A study of 25,000 people has found that no amount of alcohol is safe for the human brain. Researchers from the University of Oxford recruited people aged 40 to 69 in the UK from 2006 to 2010 to determine how well their brains processed alcohol intake.
The researchers found that alcohol intake caused significant damage to the brain regardless of the amount consumed. They ruled that no amount of alcohol is safe for the brain and that even moderate consumption puts the brain at more risks than earlier thought. More dangerous is the effect of alcohol on people with high blood pressure and people who are either obese or overweight.
“No safe dose of alcohol for the brain was found,” the researchers wrote. “Moderate consumption is associated with more widespread adverse effects on the brain than previously recognized,” the study reads. “Individuals who binge-drink or with high blood pressure and BMI may be more susceptible. Detrimental effects of drinking appear to be greater than other modifiable factors.”
The scientists defined modifiable risk factors as events that people can control as against those they cannot control, such as aging.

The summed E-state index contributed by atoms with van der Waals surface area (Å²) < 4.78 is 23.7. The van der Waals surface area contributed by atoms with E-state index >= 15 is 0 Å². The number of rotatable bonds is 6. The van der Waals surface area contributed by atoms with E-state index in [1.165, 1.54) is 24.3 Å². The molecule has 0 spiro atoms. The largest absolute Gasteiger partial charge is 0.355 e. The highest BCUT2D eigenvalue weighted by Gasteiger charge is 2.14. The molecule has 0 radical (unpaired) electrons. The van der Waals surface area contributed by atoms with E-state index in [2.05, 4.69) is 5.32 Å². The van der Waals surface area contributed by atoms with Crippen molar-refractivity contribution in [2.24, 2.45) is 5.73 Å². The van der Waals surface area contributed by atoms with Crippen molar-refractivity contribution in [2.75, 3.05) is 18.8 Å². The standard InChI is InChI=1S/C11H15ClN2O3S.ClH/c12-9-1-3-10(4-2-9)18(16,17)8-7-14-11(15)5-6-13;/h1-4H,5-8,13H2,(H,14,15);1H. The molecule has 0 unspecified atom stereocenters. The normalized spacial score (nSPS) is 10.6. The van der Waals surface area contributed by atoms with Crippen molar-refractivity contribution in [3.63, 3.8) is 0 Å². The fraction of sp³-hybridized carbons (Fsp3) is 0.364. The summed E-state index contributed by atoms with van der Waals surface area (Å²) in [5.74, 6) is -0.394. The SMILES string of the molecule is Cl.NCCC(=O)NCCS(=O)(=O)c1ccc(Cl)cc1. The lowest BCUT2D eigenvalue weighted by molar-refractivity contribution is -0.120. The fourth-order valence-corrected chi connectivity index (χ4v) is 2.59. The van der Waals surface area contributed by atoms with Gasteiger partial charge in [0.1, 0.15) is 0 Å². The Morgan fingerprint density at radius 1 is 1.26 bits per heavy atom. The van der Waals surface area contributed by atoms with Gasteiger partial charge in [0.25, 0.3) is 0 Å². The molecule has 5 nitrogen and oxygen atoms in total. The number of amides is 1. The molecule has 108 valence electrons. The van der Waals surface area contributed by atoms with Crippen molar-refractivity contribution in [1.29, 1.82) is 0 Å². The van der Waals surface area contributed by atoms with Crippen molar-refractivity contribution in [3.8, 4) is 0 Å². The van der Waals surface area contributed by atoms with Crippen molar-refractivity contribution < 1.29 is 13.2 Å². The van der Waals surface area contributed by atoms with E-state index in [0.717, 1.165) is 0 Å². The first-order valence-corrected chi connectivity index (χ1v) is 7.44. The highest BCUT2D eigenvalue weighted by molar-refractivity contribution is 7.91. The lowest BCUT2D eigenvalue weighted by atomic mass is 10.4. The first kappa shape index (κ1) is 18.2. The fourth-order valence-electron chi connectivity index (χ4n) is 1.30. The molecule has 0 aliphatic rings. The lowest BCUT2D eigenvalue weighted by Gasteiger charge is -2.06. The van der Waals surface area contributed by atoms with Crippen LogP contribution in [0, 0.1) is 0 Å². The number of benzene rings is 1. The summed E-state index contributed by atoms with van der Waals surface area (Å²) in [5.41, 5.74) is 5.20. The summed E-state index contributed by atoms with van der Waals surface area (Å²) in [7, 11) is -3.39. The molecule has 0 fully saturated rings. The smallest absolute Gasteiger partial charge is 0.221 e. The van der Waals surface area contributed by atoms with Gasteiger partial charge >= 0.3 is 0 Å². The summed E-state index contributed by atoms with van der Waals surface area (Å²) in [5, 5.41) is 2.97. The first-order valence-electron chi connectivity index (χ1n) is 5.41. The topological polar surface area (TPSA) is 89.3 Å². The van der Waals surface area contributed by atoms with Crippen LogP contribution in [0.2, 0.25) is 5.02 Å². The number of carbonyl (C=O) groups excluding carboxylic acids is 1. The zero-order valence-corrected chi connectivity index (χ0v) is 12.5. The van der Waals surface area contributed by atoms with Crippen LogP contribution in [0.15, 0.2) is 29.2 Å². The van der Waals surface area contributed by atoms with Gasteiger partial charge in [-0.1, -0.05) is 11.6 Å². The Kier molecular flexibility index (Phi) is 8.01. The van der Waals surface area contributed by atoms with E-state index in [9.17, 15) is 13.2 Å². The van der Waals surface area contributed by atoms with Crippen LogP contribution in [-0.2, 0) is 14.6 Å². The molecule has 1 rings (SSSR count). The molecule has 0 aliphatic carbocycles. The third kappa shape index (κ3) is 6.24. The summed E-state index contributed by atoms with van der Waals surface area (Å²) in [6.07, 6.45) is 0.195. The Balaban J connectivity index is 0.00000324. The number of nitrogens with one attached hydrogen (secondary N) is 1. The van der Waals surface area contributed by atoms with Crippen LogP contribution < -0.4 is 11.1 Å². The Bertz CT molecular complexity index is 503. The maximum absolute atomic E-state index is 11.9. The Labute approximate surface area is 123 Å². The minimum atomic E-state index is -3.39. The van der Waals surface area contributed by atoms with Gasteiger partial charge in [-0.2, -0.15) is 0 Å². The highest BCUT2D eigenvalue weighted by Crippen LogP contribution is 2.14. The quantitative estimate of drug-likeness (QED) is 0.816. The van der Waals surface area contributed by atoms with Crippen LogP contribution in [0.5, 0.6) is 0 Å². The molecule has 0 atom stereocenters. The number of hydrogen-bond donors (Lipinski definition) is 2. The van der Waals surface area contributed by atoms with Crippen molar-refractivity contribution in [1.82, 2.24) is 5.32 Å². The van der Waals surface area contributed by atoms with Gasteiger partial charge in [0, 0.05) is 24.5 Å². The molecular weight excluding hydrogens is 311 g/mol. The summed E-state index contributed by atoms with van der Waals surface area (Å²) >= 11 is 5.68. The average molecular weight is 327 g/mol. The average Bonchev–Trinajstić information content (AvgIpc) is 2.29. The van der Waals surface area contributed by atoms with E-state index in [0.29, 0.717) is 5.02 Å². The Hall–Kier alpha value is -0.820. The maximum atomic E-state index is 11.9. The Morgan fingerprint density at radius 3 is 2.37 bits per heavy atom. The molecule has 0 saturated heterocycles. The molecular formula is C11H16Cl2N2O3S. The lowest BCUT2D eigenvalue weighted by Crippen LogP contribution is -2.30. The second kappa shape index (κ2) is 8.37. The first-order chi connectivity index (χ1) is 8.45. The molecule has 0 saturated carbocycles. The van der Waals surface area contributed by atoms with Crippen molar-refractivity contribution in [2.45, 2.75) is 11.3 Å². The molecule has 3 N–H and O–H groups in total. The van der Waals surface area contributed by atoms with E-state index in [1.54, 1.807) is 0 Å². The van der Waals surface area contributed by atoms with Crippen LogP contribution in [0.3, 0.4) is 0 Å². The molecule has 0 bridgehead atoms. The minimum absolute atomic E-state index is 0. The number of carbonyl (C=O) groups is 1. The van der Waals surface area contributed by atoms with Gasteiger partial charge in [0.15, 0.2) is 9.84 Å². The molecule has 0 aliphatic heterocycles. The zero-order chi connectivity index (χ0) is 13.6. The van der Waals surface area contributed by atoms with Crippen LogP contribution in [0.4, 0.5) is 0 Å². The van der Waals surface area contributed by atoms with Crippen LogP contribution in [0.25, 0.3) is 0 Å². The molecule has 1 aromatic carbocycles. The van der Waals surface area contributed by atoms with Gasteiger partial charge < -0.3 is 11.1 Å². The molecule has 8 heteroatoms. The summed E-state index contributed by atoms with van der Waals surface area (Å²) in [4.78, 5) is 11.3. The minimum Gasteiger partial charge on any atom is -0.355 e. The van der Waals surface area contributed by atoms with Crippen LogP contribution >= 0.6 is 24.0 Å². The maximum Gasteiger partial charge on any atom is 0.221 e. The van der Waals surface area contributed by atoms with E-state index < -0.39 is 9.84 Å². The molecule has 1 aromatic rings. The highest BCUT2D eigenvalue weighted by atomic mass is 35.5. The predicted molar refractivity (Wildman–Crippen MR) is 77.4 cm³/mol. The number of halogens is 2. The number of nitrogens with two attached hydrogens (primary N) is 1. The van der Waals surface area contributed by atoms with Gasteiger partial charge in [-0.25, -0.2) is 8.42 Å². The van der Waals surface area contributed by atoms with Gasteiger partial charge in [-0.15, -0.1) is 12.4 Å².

They found that alcohol impacts brain tissue and causes a reduction in the gray matter density in the brain. A reduction in brain gray matter is more visible in people suffering from dementia and linked to poor memory functions. The study found that alcohol intake caused about 0.8% reduction in the size of the brain; and then, the gray matter is where complex memory functions are processed.
“The more people drank, the less the volume of their gray matter,” said lead author Anya Topiwala, a senior clinical researcher at Oxford. “Brain volume reduces with age and more severely with dementia. Smaller brain volume also predicts worse performance on memory testing.”
While people drink different types of alcoholic beverages, the researchers found that all drinks with alcoholic content – wine, beer, and spirits – are bad for the brain. They established that all types of alcoholic drinks posed significant risks to the brain regardless of the type, pattern of drinking, and underlying health conditions.
“We found no evidence that risk of alcohol-related brain harm differs according to alcoholic beverage type,” the authors of the study wrote.
They stated that many people drink with the mindset that they are moderate drinkers, while others erroneously believe that alcohol provides the human body with certain health benefits. Topiwala noted that there is no cure yet for dementia and other neurodegenerative diseases, and since smoking and drinking are major factors, it is best to avoid them in their entirety to safeguard one’s health.